Dec 07, 2012
Economic theory about water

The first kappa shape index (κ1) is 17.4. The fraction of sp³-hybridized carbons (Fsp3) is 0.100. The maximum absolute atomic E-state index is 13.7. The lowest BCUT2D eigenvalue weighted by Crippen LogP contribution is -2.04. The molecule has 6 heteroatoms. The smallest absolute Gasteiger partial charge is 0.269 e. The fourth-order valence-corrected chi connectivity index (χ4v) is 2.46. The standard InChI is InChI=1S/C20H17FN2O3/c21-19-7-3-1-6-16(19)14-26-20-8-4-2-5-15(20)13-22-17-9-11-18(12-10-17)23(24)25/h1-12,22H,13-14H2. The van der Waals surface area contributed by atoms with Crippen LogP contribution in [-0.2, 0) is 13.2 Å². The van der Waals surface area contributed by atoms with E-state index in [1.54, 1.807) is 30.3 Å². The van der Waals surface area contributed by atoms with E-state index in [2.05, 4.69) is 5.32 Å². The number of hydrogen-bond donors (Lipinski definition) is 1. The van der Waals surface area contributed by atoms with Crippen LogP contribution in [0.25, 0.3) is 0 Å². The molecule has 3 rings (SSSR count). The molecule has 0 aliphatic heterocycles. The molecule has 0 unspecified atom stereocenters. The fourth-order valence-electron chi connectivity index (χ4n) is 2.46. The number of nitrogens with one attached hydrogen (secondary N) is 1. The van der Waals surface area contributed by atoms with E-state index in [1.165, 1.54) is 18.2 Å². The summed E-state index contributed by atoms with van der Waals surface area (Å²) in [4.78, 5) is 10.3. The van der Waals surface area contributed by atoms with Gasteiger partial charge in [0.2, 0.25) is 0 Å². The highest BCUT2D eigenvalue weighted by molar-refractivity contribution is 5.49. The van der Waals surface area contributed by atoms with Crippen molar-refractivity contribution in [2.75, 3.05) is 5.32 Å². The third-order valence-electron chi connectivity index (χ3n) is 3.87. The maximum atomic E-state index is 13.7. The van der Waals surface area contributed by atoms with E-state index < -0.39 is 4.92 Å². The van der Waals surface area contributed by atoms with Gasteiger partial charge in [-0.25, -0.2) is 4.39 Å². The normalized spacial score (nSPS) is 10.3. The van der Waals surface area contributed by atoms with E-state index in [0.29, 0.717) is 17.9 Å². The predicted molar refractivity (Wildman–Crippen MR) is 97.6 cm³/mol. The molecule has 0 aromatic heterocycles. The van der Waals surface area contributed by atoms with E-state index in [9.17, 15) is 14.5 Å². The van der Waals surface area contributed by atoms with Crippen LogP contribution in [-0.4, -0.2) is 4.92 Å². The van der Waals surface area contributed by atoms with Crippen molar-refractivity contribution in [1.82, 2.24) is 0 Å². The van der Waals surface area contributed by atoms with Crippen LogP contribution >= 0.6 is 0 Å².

In our life, water is the most important supply that influence to every activity in our life every day. Therefore in the economic illustration I think water has economic value only when its supply is scarce relative to its demand. Whenever water is available in unlimited supply, it is free in the economic sense. Scarce water takes on economic value because many users compete for its use. In a market system, economic values of water, deﬁned by its price, serve as a guide to allocate water among alternative uses, potentially directing water and its complementary resources into uses in which they yield the greatest total economic return. In dry places, economic and population growth create situations where water is economically scarce. In these places, water institutions, laws, projects, policies, and programs are designed to provide for maximum beneﬁts from the use of scarce water. Not only is water itself scarce, but money, manpower, and other resources required to develop, allocate, transport, and purify water are scarce. Competing claims for money and other resources and the economic and political difﬁculty of increasing taxes to pay for water programs constrain the resources available for water programs. While the political process always determines which programs are undertaken, there is also a need for more general economic standards by which competing water policies and programs can be gauged. The economic principles underlying water policy decisions rest on the ideas of beneﬁt and cost. For example, releasing water from a dam to increase stream ﬂow by 100 cubic feet per second may add 100 units of endangered species habitat, which, for example, might be worth $3 each. The beneﬁt of this policy will 100x$3=$300. According to the basic rule of beneﬁt maximization, in which increasing the total value of scarce resources is presumed desirable, this action should be undertaken if...